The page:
Sunni Lyn Mumford, Ph.D.

Stadtman Investigator

Epidemiology Branch


6710B 3126


Research Topics

Lifestyle and Dietary Effects on Male and Female Reproduction

Dr. Mumford’s research interests focus on the relation between diet and the biologic capacity for reproduction irrespective of pregnancy intentions. Despite diet’s importance for human survival, its relation to fecundity remains an understudied area with many critical data gaps. Dr. Mumford has been an integral investigator on two longitudinal epidemiologic studies: the BioCycle Study and the Effects of Aspirin on Gestation and Reproduction (EAGeR) Trial. Her responsibilities have included leadership roles in the analysis of diet in relation to a spectrum of reproductive outcomes (e.g., hormonal profiles, menses, ovulation) in BioCycle, and in the development of the nutritional component for the EAGeR Trial. Dr. Mumford also serves as a principal investigator in the Folic Acid and Zinc Supplementation Trial (FAZST), which seeks to determine if dietary supplementation improves semen quality. Overall, her work seeks to elucidate the complex relationships between diet, metabolism, and determinants of fertility.


Sunni Mumford, Ph.D., is an Earl Stadtman Investigator in the Epidemiology Branch of the Division of Intramural Population Health Research. Dr. Mumford earned her doctoral degree in epidemiology from the Gillings School of Global Public Health, University of North Carolina, Chapel Hill in 2009. This training was preceded by a Master’s of Science degree in biostatistics from the Harvard University School of Public Health and a Bachelor’s of Science degree in statistics from the College of Sciences at the Utah State University in 2006 and 2002, respectively.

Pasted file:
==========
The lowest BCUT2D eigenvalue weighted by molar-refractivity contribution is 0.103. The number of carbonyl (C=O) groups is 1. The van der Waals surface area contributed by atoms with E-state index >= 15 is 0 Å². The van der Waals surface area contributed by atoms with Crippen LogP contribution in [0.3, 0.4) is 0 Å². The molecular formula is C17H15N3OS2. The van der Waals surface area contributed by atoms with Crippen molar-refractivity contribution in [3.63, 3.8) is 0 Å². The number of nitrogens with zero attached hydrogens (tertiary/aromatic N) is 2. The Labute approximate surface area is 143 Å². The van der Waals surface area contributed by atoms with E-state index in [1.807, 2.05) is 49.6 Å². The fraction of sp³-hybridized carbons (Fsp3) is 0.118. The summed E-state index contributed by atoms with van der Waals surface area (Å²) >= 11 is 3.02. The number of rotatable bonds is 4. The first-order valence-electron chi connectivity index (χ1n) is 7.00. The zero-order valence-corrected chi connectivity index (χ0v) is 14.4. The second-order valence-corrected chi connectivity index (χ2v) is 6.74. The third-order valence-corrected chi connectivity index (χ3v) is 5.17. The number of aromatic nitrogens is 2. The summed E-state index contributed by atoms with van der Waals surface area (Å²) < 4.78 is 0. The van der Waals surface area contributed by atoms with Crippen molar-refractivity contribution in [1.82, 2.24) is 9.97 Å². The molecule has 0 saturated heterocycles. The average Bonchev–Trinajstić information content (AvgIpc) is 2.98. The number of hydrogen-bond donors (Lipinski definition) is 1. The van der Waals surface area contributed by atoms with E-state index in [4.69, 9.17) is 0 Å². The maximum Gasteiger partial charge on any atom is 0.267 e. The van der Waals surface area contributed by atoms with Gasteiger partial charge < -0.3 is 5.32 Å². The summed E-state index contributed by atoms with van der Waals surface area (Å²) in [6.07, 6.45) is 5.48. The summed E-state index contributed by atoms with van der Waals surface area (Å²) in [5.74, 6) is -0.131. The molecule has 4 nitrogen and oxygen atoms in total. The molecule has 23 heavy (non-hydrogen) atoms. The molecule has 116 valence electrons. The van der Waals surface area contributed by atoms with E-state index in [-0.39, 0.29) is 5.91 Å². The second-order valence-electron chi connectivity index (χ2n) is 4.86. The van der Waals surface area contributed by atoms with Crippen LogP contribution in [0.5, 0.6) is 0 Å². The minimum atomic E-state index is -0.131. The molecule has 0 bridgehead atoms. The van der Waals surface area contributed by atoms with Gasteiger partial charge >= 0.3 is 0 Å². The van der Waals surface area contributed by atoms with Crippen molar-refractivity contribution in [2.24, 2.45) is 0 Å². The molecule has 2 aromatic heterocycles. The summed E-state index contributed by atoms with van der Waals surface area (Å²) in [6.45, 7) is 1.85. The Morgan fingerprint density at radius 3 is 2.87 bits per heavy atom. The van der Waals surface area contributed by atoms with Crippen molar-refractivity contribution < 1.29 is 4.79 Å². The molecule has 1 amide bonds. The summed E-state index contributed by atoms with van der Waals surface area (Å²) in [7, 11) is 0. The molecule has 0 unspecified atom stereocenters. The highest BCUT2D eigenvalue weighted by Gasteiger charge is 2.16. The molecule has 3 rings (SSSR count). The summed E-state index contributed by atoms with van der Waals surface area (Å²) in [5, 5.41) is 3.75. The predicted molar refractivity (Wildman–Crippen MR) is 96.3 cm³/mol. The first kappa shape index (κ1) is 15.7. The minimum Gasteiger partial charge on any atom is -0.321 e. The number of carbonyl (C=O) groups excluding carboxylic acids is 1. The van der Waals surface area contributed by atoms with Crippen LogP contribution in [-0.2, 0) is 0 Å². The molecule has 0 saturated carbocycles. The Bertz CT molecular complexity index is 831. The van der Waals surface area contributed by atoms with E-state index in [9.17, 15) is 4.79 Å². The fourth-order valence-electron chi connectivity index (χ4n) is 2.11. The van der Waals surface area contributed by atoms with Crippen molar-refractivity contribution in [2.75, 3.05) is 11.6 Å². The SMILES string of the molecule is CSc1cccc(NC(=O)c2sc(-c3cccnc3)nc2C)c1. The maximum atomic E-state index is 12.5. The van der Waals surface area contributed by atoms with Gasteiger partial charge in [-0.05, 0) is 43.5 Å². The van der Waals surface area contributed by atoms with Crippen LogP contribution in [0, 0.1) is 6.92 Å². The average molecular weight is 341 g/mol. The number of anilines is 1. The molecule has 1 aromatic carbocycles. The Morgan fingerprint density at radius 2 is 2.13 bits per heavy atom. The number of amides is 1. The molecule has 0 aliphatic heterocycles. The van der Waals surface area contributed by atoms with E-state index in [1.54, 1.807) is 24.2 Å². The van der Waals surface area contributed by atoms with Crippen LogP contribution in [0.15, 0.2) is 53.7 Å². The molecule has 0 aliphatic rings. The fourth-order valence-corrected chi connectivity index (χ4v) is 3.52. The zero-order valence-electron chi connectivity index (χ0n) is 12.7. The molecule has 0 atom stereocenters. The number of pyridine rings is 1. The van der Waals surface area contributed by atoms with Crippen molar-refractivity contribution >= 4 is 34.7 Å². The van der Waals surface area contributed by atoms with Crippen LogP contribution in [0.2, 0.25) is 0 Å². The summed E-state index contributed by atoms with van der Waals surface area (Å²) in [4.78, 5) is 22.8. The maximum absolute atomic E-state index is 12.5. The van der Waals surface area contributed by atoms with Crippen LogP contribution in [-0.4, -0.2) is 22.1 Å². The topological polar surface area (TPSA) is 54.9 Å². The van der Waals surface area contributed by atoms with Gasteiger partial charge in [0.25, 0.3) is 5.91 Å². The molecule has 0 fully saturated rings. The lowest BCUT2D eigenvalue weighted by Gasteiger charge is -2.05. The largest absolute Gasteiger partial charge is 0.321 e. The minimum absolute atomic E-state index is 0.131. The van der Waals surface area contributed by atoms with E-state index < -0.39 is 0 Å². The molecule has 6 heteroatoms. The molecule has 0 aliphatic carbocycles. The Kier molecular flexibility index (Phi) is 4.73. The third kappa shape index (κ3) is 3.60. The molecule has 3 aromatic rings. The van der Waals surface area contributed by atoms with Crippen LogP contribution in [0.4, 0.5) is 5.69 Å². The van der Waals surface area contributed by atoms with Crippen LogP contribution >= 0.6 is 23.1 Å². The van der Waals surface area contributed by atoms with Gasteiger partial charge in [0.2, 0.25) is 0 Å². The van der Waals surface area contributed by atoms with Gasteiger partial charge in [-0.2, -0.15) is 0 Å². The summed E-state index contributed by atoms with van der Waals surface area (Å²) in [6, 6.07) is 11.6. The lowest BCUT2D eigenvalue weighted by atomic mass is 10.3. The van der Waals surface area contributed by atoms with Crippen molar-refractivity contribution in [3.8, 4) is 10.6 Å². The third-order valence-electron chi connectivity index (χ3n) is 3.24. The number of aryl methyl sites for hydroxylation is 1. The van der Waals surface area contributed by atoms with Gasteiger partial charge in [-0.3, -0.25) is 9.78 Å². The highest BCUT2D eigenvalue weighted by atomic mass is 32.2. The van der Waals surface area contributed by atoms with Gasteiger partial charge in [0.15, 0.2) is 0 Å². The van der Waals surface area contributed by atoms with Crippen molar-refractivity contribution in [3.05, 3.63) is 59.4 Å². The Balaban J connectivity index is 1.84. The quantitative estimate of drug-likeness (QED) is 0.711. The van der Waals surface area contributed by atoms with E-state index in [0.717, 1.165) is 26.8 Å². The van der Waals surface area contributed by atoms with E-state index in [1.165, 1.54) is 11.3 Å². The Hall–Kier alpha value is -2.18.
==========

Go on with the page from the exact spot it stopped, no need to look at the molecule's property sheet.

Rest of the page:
Selected Publications

  1. Mumford SL, Garbose RA, Kim K, Kissell K, Kuhr DL, Omosigho UR, Perkins NJ, Galai N, Silver RM, Sjaarda LA, Plowden TC, Schisterman EF. Association of preconception serum 25-hydroxyvitamin D concentrations with livebirth and pregnancy loss: a prospective cohort study. Lancet Diabetes Endocrinol. 2018;6(9):725-732.

  2. Mumford SL, Sundaram R, Schisterman EF, Sweeney AM, Barr DB, Rybak ME, Maisog JM, Parker DL, Pfeiffer CM, Louis GM. Higher urinary lignan concentrations in women but not men are positively associated with shorter time to pregnancy. J Nutr. 2014;144(3):352-8.

  3. Mumford SL, Steiner AZ, Pollack AZ, Perkins NJ, Filiberto AC, Albert PS, Mattison DR, Wactawski-Wende J, Schisterman EF. The utility of menstrual cycle length as an indicator of cumulative hormonal exposure. J Clin Endocrinol Metab. 2012;97(10):E1871-9.

  4. Kim K, Wactawski-Wende J, Michels KA, Schliep KC, Plowden TC, Chaljub EN, Mumford SL. Dietary minerals, reproductive hormone levels and sporadic anovulation: associations in healthy women with regular menstrual cycles. Br J Nutr. 2018;120(1):81-89.

  5. Mumford SL, Schisterman EF, Siega-Riz AM, Gaskins AJ, Steiner AZ, Daniels JL, Olshan AF, Hediger ML, Hovey K, Wactawski-Wende J, Trevisan M, Bloom MS. Cholesterol, endocrine and metabolic disturbances in sporadic anovulatory women with regular menstruation. Hum Reprod. 2011;26(2):423-30.

This page was last updated on August 4th, 2017